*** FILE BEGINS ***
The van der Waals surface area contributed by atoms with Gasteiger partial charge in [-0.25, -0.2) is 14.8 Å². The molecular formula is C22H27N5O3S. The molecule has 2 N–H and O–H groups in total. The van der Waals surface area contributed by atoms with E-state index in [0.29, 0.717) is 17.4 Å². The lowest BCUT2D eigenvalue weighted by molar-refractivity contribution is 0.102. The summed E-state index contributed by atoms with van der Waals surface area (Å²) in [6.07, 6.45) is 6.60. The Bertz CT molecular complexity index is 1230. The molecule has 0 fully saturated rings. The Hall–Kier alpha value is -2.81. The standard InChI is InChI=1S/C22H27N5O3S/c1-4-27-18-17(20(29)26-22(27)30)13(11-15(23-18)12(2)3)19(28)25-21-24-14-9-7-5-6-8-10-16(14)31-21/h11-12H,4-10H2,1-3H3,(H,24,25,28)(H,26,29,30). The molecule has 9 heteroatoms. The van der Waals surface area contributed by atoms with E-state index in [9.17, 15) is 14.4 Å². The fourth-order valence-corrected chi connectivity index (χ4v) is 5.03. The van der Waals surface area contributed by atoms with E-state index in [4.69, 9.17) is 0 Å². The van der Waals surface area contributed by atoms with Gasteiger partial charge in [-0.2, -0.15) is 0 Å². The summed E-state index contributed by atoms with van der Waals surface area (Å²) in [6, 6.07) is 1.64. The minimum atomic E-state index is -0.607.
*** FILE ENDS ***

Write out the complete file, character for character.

The van der Waals surface area contributed by atoms with Gasteiger partial charge in [-0.25, -0.2) is 14.8 Å². The molecular formula is C22H27N5O3S. The molecule has 2 N–H and O–H groups in total. The van der Waals surface area contributed by atoms with E-state index in [0.29, 0.717) is 17.4 Å². The lowest BCUT2D eigenvalue weighted by molar-refractivity contribution is 0.102. The summed E-state index contributed by atoms with van der Waals surface area (Å²) in [6.07, 6.45) is 6.60. The Bertz CT molecular complexity index is 1230. The molecule has 0 fully saturated rings. The Hall–Kier alpha value is -2.81. The standard InChI is InChI=1S/C22H27N5O3S/c1-4-27-18-17(20(29)26-22(27)30)13(11-15(23-18)12(2)3)19(28)25-21-24-14-9-7-5-6-8-10-16(14)31-21/h11-12H,4-10H2,1-3H3,(H,24,25,28)(H,26,29,30). The molecule has 9 heteroatoms. The van der Waals surface area contributed by atoms with E-state index in [9.17, 15) is 14.4 Å². The fourth-order valence-corrected chi connectivity index (χ4v) is 5.03. The van der Waals surface area contributed by atoms with E-state index in [4.69, 9.17) is 0 Å². The van der Waals surface area contributed by atoms with Gasteiger partial charge in [-0.2, -0.15) is 0 Å². The summed E-state index contributed by atoms with van der Waals surface area (Å²) in [6, 6.07) is 1.64. The minimum atomic E-state index is -0.607.